TV Series Review: TRUE BLOOD – Season 1 (2008)
Gone were the days of the vicious, fear inducing vampire. It had become the era of the teenage vampires who have as much unnecessary emotions as they do hair product. That is, it would be, if it had not been for the saving grace of a true to myth TV series aptly known as TRUE BLOOD.
On top of being a show that has kept the true fictional nature of Vampires alive—amidst a frenzy of teenage heart throbs that act as annoying cougar bait—TRUE BLOOD is able to showcase an innovative story with themes that imitate great storytelling classics involving civil war issues, discrimination, drug abuse, star crossed lovers… not to mention of course the coolest ‘horror’ genre of blood sucking vampires.
TRUE BLOOD shows us a world where Vampires have revealed themselves as beyond myth to the world, with the invention of synthetic blood that satisfies their nutritional needs. This synthetic blood allows them to no longer be seen as a threat to the rest of the world, since they no longer have to kill humans to survive… ideally. Of course, as with any influx of a minority in the world, certain obstacles and challenges always present themselves. Creator Alan Ball gives us a unique world where Vampires are trying to fight for acceptance among a human majority population. The parallels drawn between vampires and other minorities through out America’s history is, in this writer’s opinion, the greatest attribute of TRUE BLOOD.
Besides the gore and graphic content that only HBO can provide to televisions screens every week, TRUE BLOOD deals with the discrimination faced by Vampires in society once they’ve outed themselves. The story starts when a Vampire moves into a small Southern town and sets into motion a chain of events in the lives of the towns folk that changes them forever. The most significant of these events is meeting and falling in love with our lead character, Sookie Stackhouse… very well portrayed by the talented Anna Paquin. I’ll be honest, prior to this show, Paquin has always been for me the poor man’s Natalie Portman. However, post-TRUE BLOOD, I am wow’ed constantly by this girl’s ability to portray an outspoken independent Southern girl who suffers tragedy after tragedy, yet still keeps on swinging.
Throughout this 1st season, the story is developed and spread out in a very adequate pace that reveals the universe to us in a manner that keeps us hooked. Almost every episode of the first season ends in a cliffhanger, as is the usual practice for a new show such as this. The 1st season of TRUE BLOOD revolves around the death of women in this small town who have been known to associate with vampires. Since the murders coincide with Vampire Bill’s move to the town, tensions rise as Sookie is constantly reprimanded by friends and family for wanting to befriend the vampire, who is openly held accountable for the deaths despite his good nature.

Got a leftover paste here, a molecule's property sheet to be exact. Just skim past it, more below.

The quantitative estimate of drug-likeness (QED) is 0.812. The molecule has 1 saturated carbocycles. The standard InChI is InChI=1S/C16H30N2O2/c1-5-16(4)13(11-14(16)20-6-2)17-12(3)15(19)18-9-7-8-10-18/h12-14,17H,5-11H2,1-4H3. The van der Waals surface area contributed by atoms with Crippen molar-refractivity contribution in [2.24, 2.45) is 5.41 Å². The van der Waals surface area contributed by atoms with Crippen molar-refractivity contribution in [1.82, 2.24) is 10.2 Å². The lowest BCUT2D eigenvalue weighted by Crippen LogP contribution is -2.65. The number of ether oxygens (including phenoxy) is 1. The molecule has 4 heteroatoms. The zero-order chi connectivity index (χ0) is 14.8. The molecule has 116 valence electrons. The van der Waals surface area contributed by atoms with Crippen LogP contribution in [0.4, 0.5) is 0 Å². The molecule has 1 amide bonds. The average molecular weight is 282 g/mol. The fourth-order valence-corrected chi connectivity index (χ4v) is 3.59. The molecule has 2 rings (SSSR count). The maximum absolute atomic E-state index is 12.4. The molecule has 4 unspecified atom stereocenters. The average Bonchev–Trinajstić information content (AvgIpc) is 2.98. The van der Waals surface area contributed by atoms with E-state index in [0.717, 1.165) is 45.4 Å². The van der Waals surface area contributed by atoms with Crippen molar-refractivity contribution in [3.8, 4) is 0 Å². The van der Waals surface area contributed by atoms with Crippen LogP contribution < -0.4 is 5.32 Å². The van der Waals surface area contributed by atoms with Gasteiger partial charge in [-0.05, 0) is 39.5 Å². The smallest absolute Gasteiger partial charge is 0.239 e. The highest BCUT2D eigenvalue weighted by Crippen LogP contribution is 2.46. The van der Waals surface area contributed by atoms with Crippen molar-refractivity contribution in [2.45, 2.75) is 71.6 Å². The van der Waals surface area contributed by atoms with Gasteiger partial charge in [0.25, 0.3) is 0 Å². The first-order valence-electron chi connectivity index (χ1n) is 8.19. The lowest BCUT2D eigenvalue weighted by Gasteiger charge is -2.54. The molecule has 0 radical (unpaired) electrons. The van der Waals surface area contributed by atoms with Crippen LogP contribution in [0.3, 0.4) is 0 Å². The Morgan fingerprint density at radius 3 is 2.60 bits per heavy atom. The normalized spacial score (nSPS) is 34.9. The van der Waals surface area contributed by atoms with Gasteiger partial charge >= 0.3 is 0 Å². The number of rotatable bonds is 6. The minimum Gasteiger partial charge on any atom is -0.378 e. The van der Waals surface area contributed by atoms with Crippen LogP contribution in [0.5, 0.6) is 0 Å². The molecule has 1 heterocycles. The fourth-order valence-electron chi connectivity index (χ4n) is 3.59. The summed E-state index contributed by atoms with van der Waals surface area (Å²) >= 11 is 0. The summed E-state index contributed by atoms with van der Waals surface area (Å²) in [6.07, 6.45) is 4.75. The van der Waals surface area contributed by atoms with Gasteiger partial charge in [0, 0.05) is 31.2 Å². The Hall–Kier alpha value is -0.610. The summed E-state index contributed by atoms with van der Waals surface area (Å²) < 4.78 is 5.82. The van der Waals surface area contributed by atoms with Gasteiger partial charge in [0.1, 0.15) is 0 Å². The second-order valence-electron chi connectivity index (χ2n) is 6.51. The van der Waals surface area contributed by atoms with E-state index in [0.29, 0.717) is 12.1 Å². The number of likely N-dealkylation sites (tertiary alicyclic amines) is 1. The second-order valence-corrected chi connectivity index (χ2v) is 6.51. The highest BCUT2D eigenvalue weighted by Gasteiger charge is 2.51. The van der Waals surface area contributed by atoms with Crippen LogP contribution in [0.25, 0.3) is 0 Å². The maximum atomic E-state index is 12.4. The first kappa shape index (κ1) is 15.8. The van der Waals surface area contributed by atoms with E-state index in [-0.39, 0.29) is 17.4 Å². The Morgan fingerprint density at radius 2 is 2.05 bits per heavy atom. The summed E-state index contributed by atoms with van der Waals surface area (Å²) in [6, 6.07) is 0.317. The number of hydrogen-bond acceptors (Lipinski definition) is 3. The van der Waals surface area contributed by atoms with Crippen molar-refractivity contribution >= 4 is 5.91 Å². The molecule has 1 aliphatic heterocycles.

Despite the show being of such asupernatural genre, there are subplots that borderline as humdrum, but they break up the pacing of the narrative quite well. The character of Sookie’s best friend Tara who has grown up with an alcoholic and abusive mother is probably the best of the supporting characters this season. Tara’s ‘fuck all’ attitude and emotional detachment make it difficult for her to keep friends, a job or even have a meaningful relationship; all of which is made even harder when confronted with the fact that her characters flaws are all attributed to a ‘demon’. We can then come full circle to Sookie’s brother Jason; an open womanizer who winds up as the prime suspect of a murder investigation when the women he sleeps with all end up dying, who then starts doing V (Vampire blood is harvested and sold illegally as a drug by humans) as a means to cope, but it complicates matters. We’ve also got the timid and nice guy boss to Sookie, who carries a flame for her, but is constantly barking up the wrong tree, in more ways than one. Not to mention the guy who started it all, Vampire Bill, who lived his human life in this small town, and now has returned home 100+ years later to try to live a normal life since Vampires are now tryng to co-exist with humans.
The Bill character is reminiscent of the reluctant vampire with a consience archetype such as Brad Pitt’s Louis de Pointe du Lac or David Boreanaz’s Angel. Essentially one of the good guys, Bill is persecuated for the crimes of his kind, even more so once he shows interest in Sookie.
TRUE BLOOD is at first an all out Vampire show that reminds us of the good ol’ days when vampires were feared, and the lights were turned down during a vampire movie. However what will keep this show around for a while is the themes and tones with which TRUE BLOOD is presented that go beyond the typical genre show, but reflect more universal topics such as racism, discrimination, civil rights and essentially the history of humanity.